Breaching the Bronze Wall deals with the idea that the word of honorable Muslims constituted proof and with the concept that written documents and the word of non-Muslims were inferior. Foreign merchants in cities like Istanbul, Damascus or Alexandria could barely prove any claim, as neither their contracts nor their words were of any value if countered by Muslims. Francisco Apellániz explores how both groups labored to overcome these ‘biases against non-Muslims’ in the courts and markets of Mamluk Egypt and Syria of the 14th and 15th centuries, and how the Ottoman conquest (1517) imposed a new, orthodox view on the problem. The book dives into the Middle Eastern archive and the Ottoman
Dīvān, and scrutinizes the intricacies of sharia and the handling of these intracacies by consuls, dragomans,
qaḍīs and other legal actors.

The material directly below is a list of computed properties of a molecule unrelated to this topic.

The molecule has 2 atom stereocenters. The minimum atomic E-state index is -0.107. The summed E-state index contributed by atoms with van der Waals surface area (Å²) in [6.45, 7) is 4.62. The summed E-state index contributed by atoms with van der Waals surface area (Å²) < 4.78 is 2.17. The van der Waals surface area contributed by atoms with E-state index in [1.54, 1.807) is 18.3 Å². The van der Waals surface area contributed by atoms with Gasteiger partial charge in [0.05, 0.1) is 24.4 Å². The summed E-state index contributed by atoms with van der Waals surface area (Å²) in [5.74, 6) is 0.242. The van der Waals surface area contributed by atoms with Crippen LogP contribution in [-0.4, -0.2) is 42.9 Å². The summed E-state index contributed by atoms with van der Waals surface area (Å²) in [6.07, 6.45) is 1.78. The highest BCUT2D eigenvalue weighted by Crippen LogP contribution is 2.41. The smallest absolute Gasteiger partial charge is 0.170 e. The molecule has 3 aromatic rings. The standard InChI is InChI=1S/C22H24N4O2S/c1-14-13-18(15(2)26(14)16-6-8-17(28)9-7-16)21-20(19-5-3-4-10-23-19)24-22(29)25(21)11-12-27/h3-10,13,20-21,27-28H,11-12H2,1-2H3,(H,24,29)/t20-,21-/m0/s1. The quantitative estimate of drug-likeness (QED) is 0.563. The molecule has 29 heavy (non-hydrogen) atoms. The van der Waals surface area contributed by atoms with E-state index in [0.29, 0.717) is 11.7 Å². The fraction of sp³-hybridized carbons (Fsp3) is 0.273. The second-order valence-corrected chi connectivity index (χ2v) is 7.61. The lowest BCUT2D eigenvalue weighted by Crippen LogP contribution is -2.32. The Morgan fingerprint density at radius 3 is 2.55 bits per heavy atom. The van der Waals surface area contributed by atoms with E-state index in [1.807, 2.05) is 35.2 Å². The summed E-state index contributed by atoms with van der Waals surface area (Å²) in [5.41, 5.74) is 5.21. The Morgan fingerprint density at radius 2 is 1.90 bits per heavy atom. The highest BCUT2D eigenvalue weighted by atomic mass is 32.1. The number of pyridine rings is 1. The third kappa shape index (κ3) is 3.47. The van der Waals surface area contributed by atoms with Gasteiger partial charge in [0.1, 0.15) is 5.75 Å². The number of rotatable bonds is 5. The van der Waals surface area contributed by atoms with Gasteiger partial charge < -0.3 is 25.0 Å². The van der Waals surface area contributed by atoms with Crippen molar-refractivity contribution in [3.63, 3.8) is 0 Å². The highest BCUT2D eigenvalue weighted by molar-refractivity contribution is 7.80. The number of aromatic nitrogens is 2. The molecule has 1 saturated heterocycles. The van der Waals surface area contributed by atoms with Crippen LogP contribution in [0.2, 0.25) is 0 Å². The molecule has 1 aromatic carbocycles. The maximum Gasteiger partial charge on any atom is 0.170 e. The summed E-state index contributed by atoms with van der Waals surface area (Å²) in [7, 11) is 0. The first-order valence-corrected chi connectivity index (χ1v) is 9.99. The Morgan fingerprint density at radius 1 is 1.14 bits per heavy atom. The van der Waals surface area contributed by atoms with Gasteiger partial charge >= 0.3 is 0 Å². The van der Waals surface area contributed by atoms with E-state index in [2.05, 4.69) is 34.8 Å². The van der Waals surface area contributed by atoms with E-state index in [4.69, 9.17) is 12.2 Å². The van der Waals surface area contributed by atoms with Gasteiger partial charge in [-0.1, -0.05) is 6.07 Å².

This volume is a collection of several papers devoted to Jalāl al-Dīn al-Suyūṭī (d. 911/1505), presented on the First Conference of the School of Mamlūk Studies (held at Ca’ Foscari University,Venice, from June 23 to June 25, 2014). It aims to contribute to a reassessment of the scholarly profile of the controversial but fascinating polymath and intellectual, and, more generally, to a deeper understanding of the cultural, political and academic life of the last period of the Mamlūk empire. Jalāl al-Dīn al-Suyūṭī's bibliography ranges from law to theology, and from linguistics to history. It includes medicine and geography. This polymath felt that his mission was to preserve the rich cultural heritage of the past, and knowledge in general, from widespread ignorance and decline. Considered for a long time to be an author devoid of any originality and a “simple” compiler, he was in fact an excellent teacher and a rigorous scholar who had a meticulous and accurate working method. With contributions by: Christopher D. Bahl; Mustafa Banister; Joel Blecher; S. R. Burge; Daniela Rodica Firanescu; Éric Geoffroy; Antonella Ghersetti; Francesco Grande; Jaakko Hämeen-Anttila; Takao Ito; Judith Kindinger; Christian Mauder; Aaron Spevack.